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The Regulatory Framework Costs and Opportunities Lessons learned from the  World Bank’s ROSC Program John Hegarty IFAC SME...
The World Bank – Our Role <ul><li>Making the link between financial reporting and poverty reduction </li></ul><ul><li>Advo...
Financial Reporting and Poverty Reduction <ul><li>Strengthen financial architecture, and reduce the risk of financial mark...
Accounting and Auditing ROSCs <ul><li>Reports on the Observance of Standards and Codes </li></ul><ul><li>Part of World Ban...
What does it mean to “adopt international standards”? <ul><li>Introduction of “modern” accounting and auditing practices <...
Mechanisms to grant national authority to international standards <ul><li>Without force of law/regulation, “international”...
Linkages between general purpose and regulatory reporting (incl. tax) <ul><li>Policy objectives of international standards...
Scope of application of international standards <ul><li>Severe risks to the culture of compliance when the scope of applic...
The enabling environment <ul><li>Market demand for international standards </li></ul><ul><li>The role of disclosure in gov...
Oversight, monitoring, enforcement <ul><li>The inability of third party users to observe compliance </li></ul><ul><li>Reli...
Filling the regulatory gap <ul><li>The need for international consensus on a comprehensive framework of principles for the...
Getting the legal, institutional and policy preconditions right <ul><li>Clarity required as to what “adoption” means </li>...
Impact on the SME/SMP Sector <ul><li>Relevance of international standards </li></ul><ul><li>Increasing impact of the publi...
The Regulatory Framework Costs and Opportunities Lessons learned from the  World Bank’s ROSC Program
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John Hegarty - Regulation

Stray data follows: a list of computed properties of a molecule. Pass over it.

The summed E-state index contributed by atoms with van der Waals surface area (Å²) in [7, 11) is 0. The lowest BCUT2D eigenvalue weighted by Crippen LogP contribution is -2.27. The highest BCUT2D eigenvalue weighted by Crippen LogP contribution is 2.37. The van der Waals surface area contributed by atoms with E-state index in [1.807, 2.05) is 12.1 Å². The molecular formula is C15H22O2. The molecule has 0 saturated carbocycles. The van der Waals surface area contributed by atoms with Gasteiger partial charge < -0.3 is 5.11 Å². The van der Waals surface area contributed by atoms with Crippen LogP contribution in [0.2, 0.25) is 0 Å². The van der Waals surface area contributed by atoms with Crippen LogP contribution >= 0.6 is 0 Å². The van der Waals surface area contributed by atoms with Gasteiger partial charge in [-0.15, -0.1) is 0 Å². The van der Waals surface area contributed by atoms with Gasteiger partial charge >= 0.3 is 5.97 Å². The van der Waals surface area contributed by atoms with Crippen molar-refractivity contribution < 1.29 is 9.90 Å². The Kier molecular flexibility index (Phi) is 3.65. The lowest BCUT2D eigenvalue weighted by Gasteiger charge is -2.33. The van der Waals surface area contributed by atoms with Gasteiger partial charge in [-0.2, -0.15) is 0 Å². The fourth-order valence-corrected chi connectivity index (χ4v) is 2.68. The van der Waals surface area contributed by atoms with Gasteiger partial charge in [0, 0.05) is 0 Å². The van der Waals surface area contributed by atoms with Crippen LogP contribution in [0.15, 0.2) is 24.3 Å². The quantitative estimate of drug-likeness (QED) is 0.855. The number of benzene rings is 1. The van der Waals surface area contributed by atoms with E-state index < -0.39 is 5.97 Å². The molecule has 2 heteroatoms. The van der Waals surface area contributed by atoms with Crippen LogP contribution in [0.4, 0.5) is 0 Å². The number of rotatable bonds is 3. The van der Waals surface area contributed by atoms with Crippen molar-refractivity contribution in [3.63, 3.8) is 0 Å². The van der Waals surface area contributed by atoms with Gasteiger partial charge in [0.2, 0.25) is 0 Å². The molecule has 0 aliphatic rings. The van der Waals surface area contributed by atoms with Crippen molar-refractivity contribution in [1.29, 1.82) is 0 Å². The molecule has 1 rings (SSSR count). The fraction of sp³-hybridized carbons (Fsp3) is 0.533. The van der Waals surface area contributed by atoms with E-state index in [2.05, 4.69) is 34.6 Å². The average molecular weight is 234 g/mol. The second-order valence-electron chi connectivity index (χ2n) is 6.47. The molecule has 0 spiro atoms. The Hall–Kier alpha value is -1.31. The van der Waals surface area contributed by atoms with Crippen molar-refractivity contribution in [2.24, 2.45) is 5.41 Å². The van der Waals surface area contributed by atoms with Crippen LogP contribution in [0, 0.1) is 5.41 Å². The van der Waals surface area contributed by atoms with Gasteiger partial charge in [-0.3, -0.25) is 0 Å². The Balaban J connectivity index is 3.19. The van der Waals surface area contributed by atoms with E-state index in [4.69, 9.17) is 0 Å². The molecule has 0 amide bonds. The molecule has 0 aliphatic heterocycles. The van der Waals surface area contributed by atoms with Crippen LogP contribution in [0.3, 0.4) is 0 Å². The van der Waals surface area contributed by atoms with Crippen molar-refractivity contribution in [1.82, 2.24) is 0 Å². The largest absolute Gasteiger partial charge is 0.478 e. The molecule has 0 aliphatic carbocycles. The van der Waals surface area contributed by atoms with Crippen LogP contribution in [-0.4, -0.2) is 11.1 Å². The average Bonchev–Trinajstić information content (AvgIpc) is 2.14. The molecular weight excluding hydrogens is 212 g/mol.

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Transcript of "John Hegarty - Regulation"

  1. 1. The Regulatory Framework Costs and Opportunities Lessons learned from the World Bank’s ROSC Program John Hegarty IFAC SME/SMP and Developing Nations Conference Prague, 10-11 March 2005
  2. 2. The World Bank – Our Role <ul><li>Making the link between financial reporting and poverty reduction </li></ul><ul><li>Advocate for improved standards and compliance </li></ul><ul><li>Contributor to the policy formulation process </li></ul><ul><li>Assessor </li></ul><ul><li>Advisor </li></ul><ul><li>Financier </li></ul><ul><li>Fiduciary reliance on external audit </li></ul><ul><li>… but not a standard-setter or regulator </li></ul>
  3. 3. Financial Reporting and Poverty Reduction <ul><li>Strengthen financial architecture, and reduce the risk of financial market crises and their associated negative economic impacts (especially on the poor) </li></ul><ul><li>Improve the investment climate (foreign direct and portfolio investment, mobilization of domestic savings) </li></ul><ul><li>Facilitate financial intermediation by lowering the barrier of high information and borrowing costs </li></ul><ul><li>Allow investors to evaluate corporate prospects and make informed investment and voting decisions, leading to a lower cost of capital and better allocation of resources </li></ul><ul><li>Enhance corporate income tax collection </li></ul><ul><li>Support economic integration, both regionally and globally </li></ul>
  4. 4. Accounting and Auditing ROSCs <ul><li>Reports on the Observance of Standards and Codes </li></ul><ul><li>Part of World Bank / IMF work on the international financial architecture, international standards initiative, Financial Sector Assessment Program (FSAP) </li></ul><ul><li>IFRS/IAS and ISA used as the assessment benchmarks </li></ul><ul><li>Assessments cover national institutional frameworks for accounting and auditing, comparability of national and international standards, compliance with national standards </li></ul><ul><li>38 accounting and auditing ROSCs completed by 30 June, 2004, confined to “Part II” countries </li></ul><ul><li>www.worldbank.org/ifa/ </li></ul>